Global demand for energy continues to increase and the new technologies of horizontal drilling with hydraulic fracturing allow extraction of new shale reserves. Shale oil and gas development provides economic benefits and less air pollution than other fossil fuels, but hydraulic fracturing also uses large quantities of water and produces toxic chemicals. Better science can help predict and avoid conflicts between shale energy development and the need for clean safe waters for people and natural systems.
The Science for Nature and People Partnership (SNAPP) Hydraulic Fracturing Working Group will synthesize fine-scale information across the 48 contiguous United States on: well locations, water and chemical use, other water needs, watershed importance to drinking water, and location of sensitive species, to assess the effects of current and projected future hydraulic fracturing development on water quantity and quality. The project will also review existing water use and waste management plans to develop policy recommendations and best management practices to help states and countries mitigate the risks identified.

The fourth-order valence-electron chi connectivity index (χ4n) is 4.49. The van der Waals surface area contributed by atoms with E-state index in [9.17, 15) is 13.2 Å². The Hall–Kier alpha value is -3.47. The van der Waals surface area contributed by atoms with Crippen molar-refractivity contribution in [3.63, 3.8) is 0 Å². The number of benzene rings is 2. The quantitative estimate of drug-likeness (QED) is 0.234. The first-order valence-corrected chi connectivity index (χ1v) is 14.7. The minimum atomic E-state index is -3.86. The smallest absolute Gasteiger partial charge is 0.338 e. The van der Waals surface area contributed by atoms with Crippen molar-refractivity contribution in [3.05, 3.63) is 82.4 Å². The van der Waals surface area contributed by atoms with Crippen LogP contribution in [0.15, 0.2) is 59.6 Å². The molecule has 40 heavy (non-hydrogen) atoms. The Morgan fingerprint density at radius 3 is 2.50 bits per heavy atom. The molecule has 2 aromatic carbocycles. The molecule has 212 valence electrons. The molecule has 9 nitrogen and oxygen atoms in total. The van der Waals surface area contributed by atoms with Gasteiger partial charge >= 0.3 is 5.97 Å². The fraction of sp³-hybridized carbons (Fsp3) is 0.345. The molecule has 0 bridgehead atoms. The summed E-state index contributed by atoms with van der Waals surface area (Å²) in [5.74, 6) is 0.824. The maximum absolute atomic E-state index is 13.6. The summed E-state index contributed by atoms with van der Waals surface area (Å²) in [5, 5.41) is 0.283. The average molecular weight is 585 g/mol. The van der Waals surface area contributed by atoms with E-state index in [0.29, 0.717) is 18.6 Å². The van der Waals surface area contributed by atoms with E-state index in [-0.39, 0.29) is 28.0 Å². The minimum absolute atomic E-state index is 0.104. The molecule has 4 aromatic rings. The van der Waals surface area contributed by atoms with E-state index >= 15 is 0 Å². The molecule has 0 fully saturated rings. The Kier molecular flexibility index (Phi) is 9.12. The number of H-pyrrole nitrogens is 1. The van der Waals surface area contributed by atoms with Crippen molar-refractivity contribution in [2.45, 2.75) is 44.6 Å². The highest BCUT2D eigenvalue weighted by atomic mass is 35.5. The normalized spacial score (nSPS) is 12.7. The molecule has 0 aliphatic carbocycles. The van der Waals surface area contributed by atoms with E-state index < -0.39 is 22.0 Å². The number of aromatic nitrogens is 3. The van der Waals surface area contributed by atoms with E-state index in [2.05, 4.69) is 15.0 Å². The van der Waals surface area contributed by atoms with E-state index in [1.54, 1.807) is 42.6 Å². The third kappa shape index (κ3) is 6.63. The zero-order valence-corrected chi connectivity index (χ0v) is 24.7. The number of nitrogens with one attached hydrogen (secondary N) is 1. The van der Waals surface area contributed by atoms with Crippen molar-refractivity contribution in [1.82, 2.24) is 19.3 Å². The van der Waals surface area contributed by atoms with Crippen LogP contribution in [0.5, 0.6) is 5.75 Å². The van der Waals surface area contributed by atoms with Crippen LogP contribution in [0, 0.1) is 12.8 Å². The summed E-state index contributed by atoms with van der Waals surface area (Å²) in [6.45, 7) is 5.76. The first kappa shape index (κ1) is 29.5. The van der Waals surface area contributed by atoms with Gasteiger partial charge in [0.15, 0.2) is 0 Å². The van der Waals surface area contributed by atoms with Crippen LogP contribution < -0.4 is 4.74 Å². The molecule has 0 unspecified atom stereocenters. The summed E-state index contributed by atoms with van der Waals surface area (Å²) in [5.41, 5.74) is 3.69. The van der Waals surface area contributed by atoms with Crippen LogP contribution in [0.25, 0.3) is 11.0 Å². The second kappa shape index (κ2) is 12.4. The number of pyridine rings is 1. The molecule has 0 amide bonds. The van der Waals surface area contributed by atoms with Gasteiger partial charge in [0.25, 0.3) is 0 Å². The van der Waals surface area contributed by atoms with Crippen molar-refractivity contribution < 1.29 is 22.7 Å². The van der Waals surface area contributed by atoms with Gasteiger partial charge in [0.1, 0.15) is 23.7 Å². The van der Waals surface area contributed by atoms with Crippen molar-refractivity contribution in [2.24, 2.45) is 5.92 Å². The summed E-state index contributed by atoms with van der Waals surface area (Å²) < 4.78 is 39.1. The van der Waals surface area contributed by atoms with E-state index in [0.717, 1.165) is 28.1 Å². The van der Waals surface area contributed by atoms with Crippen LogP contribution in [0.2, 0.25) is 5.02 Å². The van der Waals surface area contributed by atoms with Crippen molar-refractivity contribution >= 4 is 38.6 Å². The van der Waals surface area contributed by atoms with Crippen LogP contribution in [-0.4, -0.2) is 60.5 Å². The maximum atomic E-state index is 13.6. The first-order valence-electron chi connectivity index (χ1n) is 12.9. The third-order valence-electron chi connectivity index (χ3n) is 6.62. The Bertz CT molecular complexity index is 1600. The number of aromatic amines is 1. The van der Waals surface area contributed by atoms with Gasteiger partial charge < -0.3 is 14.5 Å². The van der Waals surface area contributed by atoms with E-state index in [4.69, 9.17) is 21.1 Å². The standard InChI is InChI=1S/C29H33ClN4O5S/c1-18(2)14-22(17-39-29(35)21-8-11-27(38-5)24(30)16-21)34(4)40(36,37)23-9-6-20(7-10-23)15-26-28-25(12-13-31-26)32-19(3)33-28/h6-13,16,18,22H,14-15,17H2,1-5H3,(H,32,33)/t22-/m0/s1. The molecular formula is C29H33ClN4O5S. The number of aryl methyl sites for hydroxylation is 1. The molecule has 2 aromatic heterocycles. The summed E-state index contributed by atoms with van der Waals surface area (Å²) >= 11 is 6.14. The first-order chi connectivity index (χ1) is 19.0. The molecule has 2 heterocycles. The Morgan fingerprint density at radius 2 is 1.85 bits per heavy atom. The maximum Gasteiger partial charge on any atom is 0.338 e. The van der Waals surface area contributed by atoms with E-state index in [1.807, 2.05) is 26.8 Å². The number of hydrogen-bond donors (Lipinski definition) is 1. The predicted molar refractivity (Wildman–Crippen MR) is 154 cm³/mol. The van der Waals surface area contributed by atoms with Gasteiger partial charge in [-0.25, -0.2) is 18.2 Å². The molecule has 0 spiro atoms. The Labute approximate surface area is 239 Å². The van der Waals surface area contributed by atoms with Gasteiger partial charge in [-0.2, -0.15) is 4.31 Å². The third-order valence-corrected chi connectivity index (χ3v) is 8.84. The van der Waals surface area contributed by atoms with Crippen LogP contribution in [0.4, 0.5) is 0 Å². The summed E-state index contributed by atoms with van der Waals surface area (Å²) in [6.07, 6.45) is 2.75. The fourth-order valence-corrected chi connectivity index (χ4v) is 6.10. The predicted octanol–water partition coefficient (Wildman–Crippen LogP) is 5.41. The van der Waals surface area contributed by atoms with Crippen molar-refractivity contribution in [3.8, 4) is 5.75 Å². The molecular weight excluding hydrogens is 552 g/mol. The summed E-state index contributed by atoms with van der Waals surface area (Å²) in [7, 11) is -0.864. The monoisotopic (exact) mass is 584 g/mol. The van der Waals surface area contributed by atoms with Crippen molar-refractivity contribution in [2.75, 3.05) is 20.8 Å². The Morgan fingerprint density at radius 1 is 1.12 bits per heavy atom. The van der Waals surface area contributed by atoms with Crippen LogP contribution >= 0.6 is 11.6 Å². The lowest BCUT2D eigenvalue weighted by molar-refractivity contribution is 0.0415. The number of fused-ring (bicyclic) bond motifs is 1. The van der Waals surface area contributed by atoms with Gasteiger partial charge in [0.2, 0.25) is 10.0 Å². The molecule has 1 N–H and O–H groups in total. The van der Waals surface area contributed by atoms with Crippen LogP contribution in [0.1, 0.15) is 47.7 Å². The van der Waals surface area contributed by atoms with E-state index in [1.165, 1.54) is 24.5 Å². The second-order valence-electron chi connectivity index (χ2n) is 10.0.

The working group has developed an interactive spills data visualization tool that allows for the exploration of the following factors: (1) when the spills are most likely to occur, (2) where the spills are most likely to occur, and (3) the underlying cause of the spill. Better insight into the where, when and why spills occur will provide regulatory agencies and industry decision makers with important information on where to target efforts for locating and preventing future spills.
This project is supported by the Science for Nature and People Partnership (SNAPP), generously funded through founding grants by Shirley and Harry Hagey, Steve and Roberta Denning, Seth Neiman, Angela Nomellini and Ken Olivier, the Gordon and Betty Moore Foundation, Ward W. and Priscilla B. Woods, and the David and Lucile Packard Foundation.